Articles | Volume 20, issue 18
https://doi.org/10.5194/acp-20-10889-2020
https://doi.org/10.5194/acp-20-10889-2020
Research article
 | 
22 Sep 2020
Research article |  | 22 Sep 2020

CRI-HOM: A novel chemical mechanism for simulating highly oxygenated organic molecules (HOMs) in global chemistry–aerosol–climate models

James Weber, Scott Archer-Nicholls, Paul Griffiths, Torsten Berndt, Michael Jenkin, Hamish Gordon, Christoph Knote, and Alexander T. Archibald

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Cited articles

Archibald, A. T., Abraham, N. L., Bellouin, N., Boucher, O., Braesicke, P., Bushell, A., Carslaw, K., Collins, B., Dalvi, M., Emmerson, K., and Folberth, G.: Unified Model Documentation Paper No. 84: United Kingdom Chemistry and Aerosol (UKCA) Technical Description MetUM Version 11.3, UK Met Office, Exeter, UK, 2019. 
Atkinson, R. and Arey, J.: Atmospheric degradation of volatile organic compounds, Chem. Rev., 12, 4605–4638, https://doi.org/10.1021/cr0206420, 2003. 
Berndt, T., Richters, S., Jokinen, T., Hyttinen, N., Kurtén, T., Otkjær, R. V., Kjaergaard, H. G., Stratmann, F., Herrmann, H., Sipilä, M., and Kulmala, M.: Hydroxyl radical-induced formation of highly oxidized organic compounds, Nat. Commun., 1, 1–8, https://doi.org/10.1038/ncomms13677, 2016.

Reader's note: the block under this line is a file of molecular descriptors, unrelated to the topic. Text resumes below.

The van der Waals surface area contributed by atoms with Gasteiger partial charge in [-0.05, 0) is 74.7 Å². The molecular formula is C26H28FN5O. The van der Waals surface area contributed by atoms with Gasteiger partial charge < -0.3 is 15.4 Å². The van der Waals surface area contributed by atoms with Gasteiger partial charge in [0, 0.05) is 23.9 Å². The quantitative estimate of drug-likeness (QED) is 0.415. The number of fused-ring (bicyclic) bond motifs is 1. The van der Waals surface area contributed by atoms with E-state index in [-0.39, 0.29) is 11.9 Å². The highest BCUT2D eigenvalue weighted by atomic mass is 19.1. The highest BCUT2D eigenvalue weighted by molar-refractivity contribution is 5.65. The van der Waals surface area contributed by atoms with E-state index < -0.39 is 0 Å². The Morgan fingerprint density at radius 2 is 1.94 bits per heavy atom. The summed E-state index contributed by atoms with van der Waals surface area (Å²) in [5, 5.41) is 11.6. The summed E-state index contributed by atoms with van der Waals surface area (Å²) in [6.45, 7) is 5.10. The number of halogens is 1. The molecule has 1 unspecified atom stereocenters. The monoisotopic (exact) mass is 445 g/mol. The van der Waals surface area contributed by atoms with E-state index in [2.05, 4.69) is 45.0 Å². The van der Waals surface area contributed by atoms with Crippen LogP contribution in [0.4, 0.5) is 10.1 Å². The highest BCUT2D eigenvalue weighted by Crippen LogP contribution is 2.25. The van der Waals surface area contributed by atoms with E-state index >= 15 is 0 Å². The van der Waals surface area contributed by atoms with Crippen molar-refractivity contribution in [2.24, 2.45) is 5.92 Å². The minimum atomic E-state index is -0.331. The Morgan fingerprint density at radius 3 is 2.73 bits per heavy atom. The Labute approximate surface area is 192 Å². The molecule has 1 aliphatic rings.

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Short summary
Highly oxygenated organic molecules (HOMs) are important for aerosol growth and new particle formation, particularly in air masses with less sulphuric acid. This new chemical mechanism reproduces measured [HOM] and [HOM precursors] and is concise enough for use in global climate models. The mechanism also reproduces the observed suppression of HOMs by isoprene, suggesting enhanced emissions may not necessarily lead to more aerosols. Greater HOM importance in the pre-industrial era is also shown.
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